What is JCPDS Card Database and How to Use It for XRD Analysis?
JCPDS card database, also known as ICDD database or PDF database, is a collection of reference data for identifying crystal structures and phases using X-ray diffraction (XRD) technique. JCPDS stands for Joint Committee on Powder Diffraction Standards, which was the original name of the organization that created and maintained the database. In 1978, the name was changed to International Centre for Diffraction Data (ICDD) to reflect its global scope and mission.
jcpds card database full
The JCPDS card database contains information such as chemical name, formula, crystal system, space group, lattice parameters, atomic coordinates, interplanar spacings, and diffraction intensities for thousands of materials. The database is updated regularly with new data from peer-reviewed journals and verified by ICDD experts. The database is available in different formats and products, such as PDF-2, PDF-4+, PDF-4/Minerals, PDF-4/Organics, etc., depending on the type and number of entries.
To use the JCPDS card database for XRD analysis, one needs to have access to the database product and a software that can search and match the experimental XRD pattern with the reference data. Some examples of such software are X'Pert HighScore, Jade, Topas, Match!, etc. The software can perform different types of analysis, such as phase identification, Rietveld refinement, quantitative analysis, etc., depending on the features and capabilities of the software.
To perform phase identification using JCPDS card database, one needs to follow these steps:
Obtain the experimental XRD pattern of the sample using an X-ray diffractometer.
Load the experimental XRD pattern into the software and select the appropriate scan range, background subtraction, peak detection, etc.
Select the JCPDS card database product as the reference database and specify the search criteria, such as chemical elements, formula, crystal system, etc.
Run the search and compare the experimental XRD pattern with the reference data. The software will display a list of possible matches with their similarity scores and other information.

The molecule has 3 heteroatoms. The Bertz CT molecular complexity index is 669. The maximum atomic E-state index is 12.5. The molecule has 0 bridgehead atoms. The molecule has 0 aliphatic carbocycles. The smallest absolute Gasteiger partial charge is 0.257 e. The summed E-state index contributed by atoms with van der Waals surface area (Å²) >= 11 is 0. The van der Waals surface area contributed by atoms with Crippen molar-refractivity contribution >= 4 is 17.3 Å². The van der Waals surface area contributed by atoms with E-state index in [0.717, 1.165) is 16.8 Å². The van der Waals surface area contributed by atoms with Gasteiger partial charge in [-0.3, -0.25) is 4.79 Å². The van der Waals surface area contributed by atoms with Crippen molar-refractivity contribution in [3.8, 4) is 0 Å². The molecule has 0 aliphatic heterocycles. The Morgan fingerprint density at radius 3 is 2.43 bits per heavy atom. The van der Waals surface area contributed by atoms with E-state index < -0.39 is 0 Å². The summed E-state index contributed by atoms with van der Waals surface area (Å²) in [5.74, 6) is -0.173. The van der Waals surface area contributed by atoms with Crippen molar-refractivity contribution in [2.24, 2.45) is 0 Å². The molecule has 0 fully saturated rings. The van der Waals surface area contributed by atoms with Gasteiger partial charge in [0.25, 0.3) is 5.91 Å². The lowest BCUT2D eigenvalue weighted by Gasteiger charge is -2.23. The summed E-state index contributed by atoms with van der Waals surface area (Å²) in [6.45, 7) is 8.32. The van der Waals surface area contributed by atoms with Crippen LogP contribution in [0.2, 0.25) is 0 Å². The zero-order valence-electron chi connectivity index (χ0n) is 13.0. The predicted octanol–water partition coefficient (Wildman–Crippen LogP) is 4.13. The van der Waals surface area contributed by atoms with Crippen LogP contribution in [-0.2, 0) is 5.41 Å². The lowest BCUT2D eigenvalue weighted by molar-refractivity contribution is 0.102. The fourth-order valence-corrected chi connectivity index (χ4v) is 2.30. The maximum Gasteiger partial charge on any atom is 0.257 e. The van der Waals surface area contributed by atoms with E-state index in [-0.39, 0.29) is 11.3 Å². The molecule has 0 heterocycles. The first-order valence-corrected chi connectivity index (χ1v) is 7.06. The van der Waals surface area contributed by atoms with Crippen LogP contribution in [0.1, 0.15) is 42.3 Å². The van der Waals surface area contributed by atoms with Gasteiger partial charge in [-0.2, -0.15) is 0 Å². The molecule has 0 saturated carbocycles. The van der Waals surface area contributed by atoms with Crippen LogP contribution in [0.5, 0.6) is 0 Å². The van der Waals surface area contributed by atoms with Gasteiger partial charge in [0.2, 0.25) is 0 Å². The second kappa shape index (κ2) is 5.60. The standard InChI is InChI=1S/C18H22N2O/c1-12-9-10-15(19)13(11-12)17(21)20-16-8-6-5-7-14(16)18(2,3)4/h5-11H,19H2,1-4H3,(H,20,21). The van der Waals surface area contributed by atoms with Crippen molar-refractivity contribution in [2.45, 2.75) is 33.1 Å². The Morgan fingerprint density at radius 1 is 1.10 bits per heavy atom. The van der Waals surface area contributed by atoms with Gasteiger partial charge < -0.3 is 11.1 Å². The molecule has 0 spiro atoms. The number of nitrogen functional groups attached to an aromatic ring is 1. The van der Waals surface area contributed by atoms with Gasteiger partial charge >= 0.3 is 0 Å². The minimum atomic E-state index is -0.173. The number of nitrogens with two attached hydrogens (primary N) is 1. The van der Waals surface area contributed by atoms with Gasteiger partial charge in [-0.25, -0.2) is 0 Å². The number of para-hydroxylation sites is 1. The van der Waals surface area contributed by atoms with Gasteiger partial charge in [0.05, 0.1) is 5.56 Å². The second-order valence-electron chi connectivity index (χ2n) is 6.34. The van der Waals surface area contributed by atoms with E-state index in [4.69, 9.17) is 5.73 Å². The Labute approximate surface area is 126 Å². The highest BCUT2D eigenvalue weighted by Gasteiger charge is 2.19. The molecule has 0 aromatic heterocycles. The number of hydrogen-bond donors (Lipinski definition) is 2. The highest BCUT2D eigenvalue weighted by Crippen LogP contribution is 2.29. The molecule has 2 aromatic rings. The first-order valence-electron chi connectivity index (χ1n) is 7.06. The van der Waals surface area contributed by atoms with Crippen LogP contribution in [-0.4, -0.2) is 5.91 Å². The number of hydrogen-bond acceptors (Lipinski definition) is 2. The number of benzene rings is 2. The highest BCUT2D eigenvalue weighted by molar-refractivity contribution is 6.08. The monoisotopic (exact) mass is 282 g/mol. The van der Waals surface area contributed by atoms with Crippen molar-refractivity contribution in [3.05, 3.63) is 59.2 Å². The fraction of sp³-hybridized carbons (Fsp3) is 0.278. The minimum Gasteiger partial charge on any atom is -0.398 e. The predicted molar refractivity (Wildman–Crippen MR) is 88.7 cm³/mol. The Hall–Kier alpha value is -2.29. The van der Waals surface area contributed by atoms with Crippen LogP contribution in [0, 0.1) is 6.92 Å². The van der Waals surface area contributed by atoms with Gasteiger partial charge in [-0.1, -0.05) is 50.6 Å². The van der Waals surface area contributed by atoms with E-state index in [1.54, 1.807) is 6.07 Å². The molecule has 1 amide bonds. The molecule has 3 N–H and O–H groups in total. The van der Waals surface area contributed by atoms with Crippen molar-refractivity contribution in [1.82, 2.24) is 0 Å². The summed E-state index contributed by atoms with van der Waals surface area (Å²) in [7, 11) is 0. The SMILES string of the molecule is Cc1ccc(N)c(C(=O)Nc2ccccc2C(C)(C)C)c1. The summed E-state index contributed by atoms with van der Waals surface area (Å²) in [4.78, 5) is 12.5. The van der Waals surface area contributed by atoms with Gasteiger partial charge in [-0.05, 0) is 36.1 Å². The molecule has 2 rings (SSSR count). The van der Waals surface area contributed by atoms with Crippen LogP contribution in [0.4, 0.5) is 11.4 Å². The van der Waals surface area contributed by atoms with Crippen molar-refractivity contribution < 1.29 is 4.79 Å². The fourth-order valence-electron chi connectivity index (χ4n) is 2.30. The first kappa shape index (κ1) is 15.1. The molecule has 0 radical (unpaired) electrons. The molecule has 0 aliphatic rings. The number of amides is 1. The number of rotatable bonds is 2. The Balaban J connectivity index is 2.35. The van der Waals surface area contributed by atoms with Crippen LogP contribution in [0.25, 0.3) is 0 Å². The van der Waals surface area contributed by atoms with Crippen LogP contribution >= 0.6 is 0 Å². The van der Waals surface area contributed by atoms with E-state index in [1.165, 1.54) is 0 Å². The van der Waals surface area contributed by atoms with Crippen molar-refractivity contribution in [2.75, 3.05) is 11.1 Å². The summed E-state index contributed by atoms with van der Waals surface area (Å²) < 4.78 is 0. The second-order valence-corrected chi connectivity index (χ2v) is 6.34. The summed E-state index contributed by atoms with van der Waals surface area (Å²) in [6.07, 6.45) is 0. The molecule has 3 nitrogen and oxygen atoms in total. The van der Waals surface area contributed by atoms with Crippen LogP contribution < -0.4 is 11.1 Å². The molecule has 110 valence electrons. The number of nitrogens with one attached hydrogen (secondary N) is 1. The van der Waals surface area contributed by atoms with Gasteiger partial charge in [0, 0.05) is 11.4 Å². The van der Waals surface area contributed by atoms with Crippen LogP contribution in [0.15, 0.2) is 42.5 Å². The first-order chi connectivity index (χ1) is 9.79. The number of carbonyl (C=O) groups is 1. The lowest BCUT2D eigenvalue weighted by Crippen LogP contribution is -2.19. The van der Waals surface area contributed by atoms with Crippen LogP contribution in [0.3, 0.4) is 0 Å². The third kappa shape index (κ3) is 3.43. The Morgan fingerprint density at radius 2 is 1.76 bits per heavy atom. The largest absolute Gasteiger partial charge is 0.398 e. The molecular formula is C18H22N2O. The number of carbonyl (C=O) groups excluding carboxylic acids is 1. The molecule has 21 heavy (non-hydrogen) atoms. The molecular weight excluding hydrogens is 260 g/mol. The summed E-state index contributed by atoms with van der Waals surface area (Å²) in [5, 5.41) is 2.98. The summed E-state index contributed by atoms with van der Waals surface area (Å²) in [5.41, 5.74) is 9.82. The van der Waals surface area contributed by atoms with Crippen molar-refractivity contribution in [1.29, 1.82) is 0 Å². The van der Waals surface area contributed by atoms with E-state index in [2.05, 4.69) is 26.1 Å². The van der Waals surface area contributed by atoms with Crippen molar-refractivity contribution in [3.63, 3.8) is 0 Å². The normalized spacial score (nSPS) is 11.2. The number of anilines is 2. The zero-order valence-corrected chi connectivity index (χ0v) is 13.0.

Select the best match or matches based on the similarity score, peak positions, intensities, etc., and confirm the phase identification.
The JCPDS card database is a valuable resource for XRD analysis and can help researchers to identify unknown phases, study phase transformations, determine crystal structures, etc. However, one should also be aware of the limitations and uncertainties of the database and the software, such as incomplete or outdated data, errors in data entry or processing, differences in experimental conditions or sample preparation, etc. Therefore, one should always verify the results with other sources of information and use proper scientific judgment.
In this section, we will show an example of an XRD pattern and how to use the JCPDS card database to identify the phases present in the sample. The sample is a mixture of alumina (Al2O3) and magnesia (MgO) powders that were sintered at high temperature. The XRD pattern was obtained using a Cu KÎ radiation source and a 2Î range of 10Â to 80Â. The XRD pattern is shown in Figure 1.
Figure 1: XRD pattern of Al2O3-MgO sample
To identify the phases in the sample, we use X'Pert HighScore software and select the PDF-4+ database as the reference database. We specify the chemical elements Al, O, and Mg as the search criteria and run the search. The software displays a list of possible matches with their similarity scores and other information. The top five matches are shown in Table 1.
Magnesium aluminate spinel
Magnesium aluminate spinel (inverse)
Magnesium aluminate spinel (random)
Table 1: Top five matches from PDF-4+ database for Al2O3-MgO sample e0e6b7cb5c